Riding at about 20 miles per hour and approaching Black Point Marina in south Miami-Dade, he was about five minutes ahead of his riding group as cars and boats passed him on the road. In a flash, Speziani looked up and saw cars piling up on the road as a boat trailer had gone past the guardrail shoulder, leaving Speziani little space.

“I just really wedged myself through,” said Speziani, who bounced against the boat, lost control and tumbled off the bike, flying shoulder first into the guardrail, damaging his collarbone.

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Education, Events

Museum brings art to Miami-Dade summer-camp kids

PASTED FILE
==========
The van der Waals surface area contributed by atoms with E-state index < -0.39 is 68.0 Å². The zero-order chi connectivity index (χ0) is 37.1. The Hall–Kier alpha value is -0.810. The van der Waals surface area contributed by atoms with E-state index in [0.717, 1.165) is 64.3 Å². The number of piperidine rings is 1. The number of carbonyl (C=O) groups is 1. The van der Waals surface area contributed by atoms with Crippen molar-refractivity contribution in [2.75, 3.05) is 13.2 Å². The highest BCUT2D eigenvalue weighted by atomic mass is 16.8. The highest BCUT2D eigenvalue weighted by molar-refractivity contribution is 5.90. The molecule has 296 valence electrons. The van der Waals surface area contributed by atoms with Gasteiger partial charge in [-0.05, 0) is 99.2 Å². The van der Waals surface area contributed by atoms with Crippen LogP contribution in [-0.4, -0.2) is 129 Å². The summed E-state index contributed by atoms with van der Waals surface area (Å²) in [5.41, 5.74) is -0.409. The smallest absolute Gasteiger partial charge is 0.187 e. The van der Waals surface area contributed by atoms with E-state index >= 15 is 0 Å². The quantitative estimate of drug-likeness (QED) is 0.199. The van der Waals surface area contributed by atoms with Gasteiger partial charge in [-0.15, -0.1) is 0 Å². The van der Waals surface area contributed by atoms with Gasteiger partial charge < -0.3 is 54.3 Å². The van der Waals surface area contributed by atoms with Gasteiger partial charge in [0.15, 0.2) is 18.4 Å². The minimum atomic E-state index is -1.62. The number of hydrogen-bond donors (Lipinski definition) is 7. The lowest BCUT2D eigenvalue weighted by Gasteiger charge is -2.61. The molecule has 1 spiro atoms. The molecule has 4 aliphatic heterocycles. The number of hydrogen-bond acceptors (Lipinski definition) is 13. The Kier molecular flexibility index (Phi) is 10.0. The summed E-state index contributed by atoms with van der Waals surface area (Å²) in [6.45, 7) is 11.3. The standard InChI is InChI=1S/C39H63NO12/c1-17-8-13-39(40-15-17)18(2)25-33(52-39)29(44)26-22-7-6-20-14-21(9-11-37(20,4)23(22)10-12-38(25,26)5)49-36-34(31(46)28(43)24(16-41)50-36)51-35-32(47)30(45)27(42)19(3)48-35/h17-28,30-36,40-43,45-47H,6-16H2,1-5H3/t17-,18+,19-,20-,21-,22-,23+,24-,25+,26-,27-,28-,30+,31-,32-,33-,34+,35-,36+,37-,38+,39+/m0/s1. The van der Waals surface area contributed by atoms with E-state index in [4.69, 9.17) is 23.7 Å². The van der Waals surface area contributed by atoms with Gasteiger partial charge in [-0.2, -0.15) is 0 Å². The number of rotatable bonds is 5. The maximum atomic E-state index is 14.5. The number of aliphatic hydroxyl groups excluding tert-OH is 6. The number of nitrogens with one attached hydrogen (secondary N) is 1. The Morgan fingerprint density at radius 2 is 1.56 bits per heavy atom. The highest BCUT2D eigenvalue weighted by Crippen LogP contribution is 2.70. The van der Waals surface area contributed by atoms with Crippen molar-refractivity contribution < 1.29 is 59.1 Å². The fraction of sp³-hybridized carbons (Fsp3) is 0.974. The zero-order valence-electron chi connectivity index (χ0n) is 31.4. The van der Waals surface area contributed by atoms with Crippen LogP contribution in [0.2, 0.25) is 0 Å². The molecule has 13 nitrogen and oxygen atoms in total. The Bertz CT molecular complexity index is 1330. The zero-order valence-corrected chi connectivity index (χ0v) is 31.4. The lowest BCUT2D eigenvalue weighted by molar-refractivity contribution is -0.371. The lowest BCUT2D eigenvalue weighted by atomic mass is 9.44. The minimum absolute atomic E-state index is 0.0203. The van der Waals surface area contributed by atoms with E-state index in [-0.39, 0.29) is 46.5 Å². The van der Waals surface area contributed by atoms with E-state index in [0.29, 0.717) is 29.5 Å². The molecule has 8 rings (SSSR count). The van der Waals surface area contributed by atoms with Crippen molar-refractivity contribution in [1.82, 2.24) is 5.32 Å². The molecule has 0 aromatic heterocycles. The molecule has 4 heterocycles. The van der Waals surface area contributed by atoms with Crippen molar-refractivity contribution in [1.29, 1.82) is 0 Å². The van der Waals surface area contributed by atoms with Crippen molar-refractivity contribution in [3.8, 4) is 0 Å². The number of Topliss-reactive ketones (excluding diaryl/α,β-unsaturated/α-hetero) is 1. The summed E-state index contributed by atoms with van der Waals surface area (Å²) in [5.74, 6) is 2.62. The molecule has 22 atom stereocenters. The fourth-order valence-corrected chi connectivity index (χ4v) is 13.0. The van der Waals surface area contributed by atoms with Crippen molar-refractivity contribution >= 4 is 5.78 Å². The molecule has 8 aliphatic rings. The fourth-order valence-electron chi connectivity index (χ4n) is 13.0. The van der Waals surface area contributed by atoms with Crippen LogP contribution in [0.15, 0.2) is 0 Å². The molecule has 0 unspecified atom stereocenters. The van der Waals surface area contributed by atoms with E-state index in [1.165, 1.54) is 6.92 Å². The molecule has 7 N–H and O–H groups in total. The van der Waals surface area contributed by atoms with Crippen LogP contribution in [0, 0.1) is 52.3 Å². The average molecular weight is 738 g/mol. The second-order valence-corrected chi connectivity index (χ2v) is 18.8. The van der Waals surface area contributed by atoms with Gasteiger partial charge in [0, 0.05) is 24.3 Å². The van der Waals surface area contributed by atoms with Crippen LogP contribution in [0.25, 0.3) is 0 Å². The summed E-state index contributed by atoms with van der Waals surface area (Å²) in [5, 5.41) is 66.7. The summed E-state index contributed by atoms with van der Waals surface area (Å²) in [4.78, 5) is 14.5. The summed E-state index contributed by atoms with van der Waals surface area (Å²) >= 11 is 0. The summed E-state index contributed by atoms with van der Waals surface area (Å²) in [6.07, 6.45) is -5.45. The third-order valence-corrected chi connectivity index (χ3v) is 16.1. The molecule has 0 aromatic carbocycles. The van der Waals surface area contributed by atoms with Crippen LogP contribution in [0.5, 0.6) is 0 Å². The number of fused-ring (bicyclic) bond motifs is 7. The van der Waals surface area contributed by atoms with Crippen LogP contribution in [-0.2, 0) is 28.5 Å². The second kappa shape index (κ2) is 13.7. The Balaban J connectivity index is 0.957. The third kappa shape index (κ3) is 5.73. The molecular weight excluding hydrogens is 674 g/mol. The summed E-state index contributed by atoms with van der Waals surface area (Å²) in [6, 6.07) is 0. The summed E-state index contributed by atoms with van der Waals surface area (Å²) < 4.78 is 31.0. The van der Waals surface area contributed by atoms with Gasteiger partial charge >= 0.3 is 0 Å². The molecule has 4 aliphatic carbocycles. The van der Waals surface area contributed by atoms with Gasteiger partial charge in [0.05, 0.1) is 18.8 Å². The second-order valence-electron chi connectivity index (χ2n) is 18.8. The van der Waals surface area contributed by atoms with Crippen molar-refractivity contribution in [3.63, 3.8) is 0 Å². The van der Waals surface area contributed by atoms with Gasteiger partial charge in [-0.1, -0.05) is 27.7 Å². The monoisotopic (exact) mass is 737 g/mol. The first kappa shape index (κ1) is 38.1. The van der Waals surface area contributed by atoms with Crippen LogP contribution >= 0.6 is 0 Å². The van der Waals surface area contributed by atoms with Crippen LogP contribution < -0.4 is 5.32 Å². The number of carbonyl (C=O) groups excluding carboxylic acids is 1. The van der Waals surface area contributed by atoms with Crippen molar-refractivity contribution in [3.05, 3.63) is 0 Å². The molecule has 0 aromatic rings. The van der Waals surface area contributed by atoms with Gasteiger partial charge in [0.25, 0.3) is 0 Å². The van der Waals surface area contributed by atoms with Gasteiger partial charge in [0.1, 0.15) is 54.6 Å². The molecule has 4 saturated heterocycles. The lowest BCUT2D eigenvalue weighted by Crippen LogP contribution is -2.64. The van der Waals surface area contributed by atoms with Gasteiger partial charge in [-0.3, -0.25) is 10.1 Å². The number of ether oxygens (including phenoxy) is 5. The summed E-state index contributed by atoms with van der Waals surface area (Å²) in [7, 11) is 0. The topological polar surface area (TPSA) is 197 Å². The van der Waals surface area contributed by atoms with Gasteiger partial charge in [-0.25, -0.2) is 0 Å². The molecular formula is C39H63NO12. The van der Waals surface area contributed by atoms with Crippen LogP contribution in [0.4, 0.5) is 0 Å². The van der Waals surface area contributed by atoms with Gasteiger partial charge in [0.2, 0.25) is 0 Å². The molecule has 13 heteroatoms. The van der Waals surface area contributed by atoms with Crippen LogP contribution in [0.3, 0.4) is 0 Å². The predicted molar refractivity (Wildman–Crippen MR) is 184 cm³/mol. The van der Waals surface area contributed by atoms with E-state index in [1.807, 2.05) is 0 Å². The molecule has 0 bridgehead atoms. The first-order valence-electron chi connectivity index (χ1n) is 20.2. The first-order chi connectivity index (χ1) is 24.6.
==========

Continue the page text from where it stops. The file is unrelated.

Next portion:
For Miami Herald.

Starting with a pile of colorful twist-ties — those flat, wired ribbons that keep your bread in the bag — two dozen Miami-Dade kids made frogs, spiders and hats.

The kids, ages 5 to 14, then attached their creations to the ceiling of a community center at Juan Pablo Duarte Park in Allapattah, creating a larger work of art.

The art-making exercise was part of the Pérez Art Museum Miami’s outreach program, “PAMM in the Neighborhood,” in which the museum traveled to more than 70 camps and community centers throughout Miami-Dade County, from North Miami Beach down to Richmond Heights. The project reached more than 8,000 budding artists.

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Coral Gables police department and disability group create ID cards for people with autism

What happens when lawyers, an academic institution and the police department get together?

The creation of wallet cards, a communication tool used to help individuals with autism spectrum disorder in situations where they would be in contact with law enforcement.